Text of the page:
French women don’t get fat, eh? Well..consider me French.

A few months ago I saw a book at the local library’s ongoing book sale called “French Women Don’t Get Fat” by Mireille Guiliano, a French woman who got fat only after she moved to America to go to college.

I picked the book up and promptly laughed at the title. Then I tried to think of any French women I might know and if they were fat or not. I don’t know any French women personally but after looking at photos online Guiliano seems to know what she’s talking about. I mean look at them all – all French and all skinny.


Except, this one lone fat girl, who is probably being shamed on some site by all the skinny French women:

french women2

I love that fat woman because she and I look like kindred spirits at this point in our lives.

Since I’m trying to restart my weight loss journey after a four-year break I took the book home out of curiosity. On the front cover were the words “Nationwide Best Seller” and on the inside cover was the author’s signature and a special note from someone who had given the book as a gift: “Merry Christmas my friend and thanks for your friendship and love,” Little heart, Jenn.

Apparently, the book recipient wasn’t very impressed with her gift and may have been offended at her friend’s suggestion she start addressing her weight issues. Or maybe she didn’t like the book because the author is clearly anti-American (despite coming here to get her college education) and likes to remind all Americans that French women do everything better. She doesn’t say this, but she certainly implies it every other paragraph for almost the entire book.

Some eye-rolling-inducing, condescending comments she makes:

“The theory goes that the French, who eat soup up to five times a week for dinner, eat better and less,” she writes.

“Growing up French means eating lots of fruit” (yes, because as Americans we never, ever, ever eat fruit.)

“French women live on budgets, too, but they also understand the value of quality over quantity.”

“Among the French, by contrast, a love of good, natural food is part of the universal patrimony. Not that French women don’t pay more for quality. On average, they spend a much greater proportion of their income on food. But what seems like a luxury to Americans is a necessity to the French.”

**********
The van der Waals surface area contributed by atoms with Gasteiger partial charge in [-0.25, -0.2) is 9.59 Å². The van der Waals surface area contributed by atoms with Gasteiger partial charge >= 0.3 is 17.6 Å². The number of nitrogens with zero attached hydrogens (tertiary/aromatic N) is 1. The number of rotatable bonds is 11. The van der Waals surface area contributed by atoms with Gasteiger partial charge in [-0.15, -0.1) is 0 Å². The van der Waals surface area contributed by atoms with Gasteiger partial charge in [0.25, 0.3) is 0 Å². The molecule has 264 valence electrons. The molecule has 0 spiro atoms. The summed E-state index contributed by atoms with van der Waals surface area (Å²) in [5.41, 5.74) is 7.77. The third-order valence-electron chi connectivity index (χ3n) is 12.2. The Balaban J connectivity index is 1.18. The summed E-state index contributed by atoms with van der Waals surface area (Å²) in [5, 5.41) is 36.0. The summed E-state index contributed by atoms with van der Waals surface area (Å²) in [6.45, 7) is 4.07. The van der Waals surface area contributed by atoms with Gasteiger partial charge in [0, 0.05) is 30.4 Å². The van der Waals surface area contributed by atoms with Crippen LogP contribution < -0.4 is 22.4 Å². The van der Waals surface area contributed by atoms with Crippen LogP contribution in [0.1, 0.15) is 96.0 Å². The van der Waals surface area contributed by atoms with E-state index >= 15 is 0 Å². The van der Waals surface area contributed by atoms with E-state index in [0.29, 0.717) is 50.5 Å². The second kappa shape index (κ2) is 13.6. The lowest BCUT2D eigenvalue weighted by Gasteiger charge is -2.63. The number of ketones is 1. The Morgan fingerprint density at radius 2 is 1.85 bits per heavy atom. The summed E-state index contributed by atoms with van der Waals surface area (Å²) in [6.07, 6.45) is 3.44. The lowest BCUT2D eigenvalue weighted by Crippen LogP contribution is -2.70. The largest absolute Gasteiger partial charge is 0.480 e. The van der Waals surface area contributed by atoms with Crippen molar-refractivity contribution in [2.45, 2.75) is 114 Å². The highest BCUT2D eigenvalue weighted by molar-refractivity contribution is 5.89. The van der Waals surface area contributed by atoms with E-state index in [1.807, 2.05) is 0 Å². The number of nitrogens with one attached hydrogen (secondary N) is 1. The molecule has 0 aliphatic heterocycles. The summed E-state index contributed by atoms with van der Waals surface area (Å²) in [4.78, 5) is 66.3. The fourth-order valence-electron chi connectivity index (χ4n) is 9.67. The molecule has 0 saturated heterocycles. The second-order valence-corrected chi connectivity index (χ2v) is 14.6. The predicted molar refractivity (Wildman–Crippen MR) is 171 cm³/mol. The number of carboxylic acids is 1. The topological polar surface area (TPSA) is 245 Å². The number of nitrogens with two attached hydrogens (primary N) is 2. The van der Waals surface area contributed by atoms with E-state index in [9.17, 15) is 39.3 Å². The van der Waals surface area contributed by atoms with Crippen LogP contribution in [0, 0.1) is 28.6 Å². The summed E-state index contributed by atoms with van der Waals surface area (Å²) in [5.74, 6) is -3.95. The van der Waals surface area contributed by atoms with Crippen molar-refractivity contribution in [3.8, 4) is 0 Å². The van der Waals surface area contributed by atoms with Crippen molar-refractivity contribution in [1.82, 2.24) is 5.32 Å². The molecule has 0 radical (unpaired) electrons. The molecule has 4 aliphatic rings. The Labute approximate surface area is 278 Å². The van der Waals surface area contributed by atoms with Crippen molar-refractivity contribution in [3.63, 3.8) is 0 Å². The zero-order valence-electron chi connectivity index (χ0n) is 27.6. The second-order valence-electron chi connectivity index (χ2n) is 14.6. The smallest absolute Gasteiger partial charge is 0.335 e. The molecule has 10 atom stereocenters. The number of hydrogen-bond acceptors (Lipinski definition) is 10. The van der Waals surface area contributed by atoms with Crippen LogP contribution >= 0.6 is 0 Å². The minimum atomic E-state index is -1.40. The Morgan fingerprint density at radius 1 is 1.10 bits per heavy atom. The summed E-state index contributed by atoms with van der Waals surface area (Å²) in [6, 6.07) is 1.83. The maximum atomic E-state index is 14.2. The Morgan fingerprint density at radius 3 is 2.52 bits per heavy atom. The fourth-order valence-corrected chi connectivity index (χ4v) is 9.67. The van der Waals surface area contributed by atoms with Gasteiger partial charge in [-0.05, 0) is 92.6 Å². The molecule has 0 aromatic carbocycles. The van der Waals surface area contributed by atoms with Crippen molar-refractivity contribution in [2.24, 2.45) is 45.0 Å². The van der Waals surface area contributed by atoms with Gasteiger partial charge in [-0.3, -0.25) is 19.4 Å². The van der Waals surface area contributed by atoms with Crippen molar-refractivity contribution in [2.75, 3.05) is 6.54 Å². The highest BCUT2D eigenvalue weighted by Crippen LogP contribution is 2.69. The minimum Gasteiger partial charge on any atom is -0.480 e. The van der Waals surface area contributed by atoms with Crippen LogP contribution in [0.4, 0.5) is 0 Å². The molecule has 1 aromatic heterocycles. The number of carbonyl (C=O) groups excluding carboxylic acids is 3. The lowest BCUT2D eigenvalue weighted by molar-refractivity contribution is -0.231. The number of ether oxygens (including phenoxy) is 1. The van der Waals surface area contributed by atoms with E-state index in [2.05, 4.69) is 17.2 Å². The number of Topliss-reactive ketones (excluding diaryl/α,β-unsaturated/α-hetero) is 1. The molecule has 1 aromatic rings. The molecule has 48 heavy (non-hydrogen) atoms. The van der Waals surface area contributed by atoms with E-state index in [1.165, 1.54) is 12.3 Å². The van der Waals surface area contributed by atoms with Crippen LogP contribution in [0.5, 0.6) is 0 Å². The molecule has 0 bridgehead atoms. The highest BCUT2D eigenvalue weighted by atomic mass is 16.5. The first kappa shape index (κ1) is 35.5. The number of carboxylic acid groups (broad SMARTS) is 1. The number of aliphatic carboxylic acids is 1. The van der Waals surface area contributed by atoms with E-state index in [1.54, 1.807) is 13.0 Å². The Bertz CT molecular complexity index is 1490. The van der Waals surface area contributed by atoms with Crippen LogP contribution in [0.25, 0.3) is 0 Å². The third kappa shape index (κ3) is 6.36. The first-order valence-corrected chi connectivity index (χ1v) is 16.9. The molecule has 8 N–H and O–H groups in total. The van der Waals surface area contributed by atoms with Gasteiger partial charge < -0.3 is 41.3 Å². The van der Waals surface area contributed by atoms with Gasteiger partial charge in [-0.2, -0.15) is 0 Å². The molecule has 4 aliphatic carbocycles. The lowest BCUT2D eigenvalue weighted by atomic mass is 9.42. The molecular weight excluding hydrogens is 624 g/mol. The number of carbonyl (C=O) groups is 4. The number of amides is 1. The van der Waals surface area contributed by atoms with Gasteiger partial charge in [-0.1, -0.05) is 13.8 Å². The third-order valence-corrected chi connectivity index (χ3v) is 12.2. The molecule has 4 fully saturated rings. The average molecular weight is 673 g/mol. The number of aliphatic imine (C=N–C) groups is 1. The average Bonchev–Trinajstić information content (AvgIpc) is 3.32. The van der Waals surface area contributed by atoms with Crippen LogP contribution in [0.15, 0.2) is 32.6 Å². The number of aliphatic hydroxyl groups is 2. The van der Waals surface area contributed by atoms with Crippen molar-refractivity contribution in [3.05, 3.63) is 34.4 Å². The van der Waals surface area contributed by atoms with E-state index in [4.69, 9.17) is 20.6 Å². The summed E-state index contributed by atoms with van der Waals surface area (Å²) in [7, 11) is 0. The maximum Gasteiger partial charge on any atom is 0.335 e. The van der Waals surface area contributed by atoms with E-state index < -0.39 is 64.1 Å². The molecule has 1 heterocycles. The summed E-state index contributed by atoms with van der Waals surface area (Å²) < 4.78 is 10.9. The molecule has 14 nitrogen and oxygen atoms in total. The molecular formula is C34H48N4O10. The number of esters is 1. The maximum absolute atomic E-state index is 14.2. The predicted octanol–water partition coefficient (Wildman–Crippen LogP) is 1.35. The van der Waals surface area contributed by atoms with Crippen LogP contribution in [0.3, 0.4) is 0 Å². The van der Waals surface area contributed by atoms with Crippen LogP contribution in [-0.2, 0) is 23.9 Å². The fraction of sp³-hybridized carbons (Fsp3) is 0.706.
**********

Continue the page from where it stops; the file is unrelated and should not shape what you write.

In other words, dear Mireille believes all Americans sit on the couch and stuff their faces full of Twinkies and donuts and fast food because Americans are all fat, lazy and stupid. If we’re going to base all our assumptions of one group on a select few, then based on this book I’m going to assume all French are arrogant, condescending and pretentious.

But Mrs. Fancy Pants does have some good points. Despite her obvious feeling of superiority for being born French, the book does have some good suggestions that are lining up with suggestions I’m reading in another book I”m reading by Dr. Carline Leaf about using our mind to eat better.

One of those suggestions is that when you eat anything to sit at a table without distractions and to really think about what you’re eating. Guiliano and Leaf both suggest chewing slowly and savoring each bite and really focus on the flavors of your food, which is why Guiliano says learning more about seasoning your food can actually help to satiate you more with less food.

Reading the book has only solidified what I already know – that I need to do whatever I can to help lose this weight so I can feel better and to do that I don’t need to be a slave to food. I could care less about how I look as long as I can actually accomplish a few things in a day without having to sit down to rest. Guiliano talks about “recasting” which I’ve heard described as “resetting”, your diet and since I know I need to do this, I’ve decided to experiment and become “French” starting more in earnest after the holidays. I want to try some of Giuliano’s recipes (if my budget will allow). Until I have time to gather the ingredients I am going to at least attempt to implement some of the suggestions Giuliano makes and see if the weight falls off of me as it did her.


Leaf also talks about “recasting” but part of her suggestion involves resetting the mind of a person, which she says takes up to 21-days to create a new habit. I’ll touch on that more in future blog posts.

If you’d like to follow along on my journey of pretending to be French without the superior attitude, or simply my weight loss (get healthy) journey, I’ll be posting updates on this blog, where I stumble through this bizarre journey of trying to lose the weight that stress, pregnancy, bad food choices, lack of exercise and thyroid issues tacked on me over the years. If you want to read other ramblings of mine, you can find my main blog at Boondock Ramblings. 

I died of a stress-induced heart attack and it made me change the way I eat and live

Originally published at

A month ago I died from a stress-induced heart attack during a bank robbery and it made me think a lot about the changes I’ve been saying I would make to improve my health but hadn’t.

Let me clarify: my son is currently being homeschooled and our local homeschool group offered a Criminal Justice course that involved a mock crime and trial. During the commission of the mock crime I was tagged to tragically die of a stress-induced heart attack, since the robber was holding a note that said her cell phone was a bomb. I actually volunteered to be the one to die. Why? I have no idea but I almost immediately regretted it because first, I am not an actor and second, because ironically one of my biggest fears is dying of a heart attack.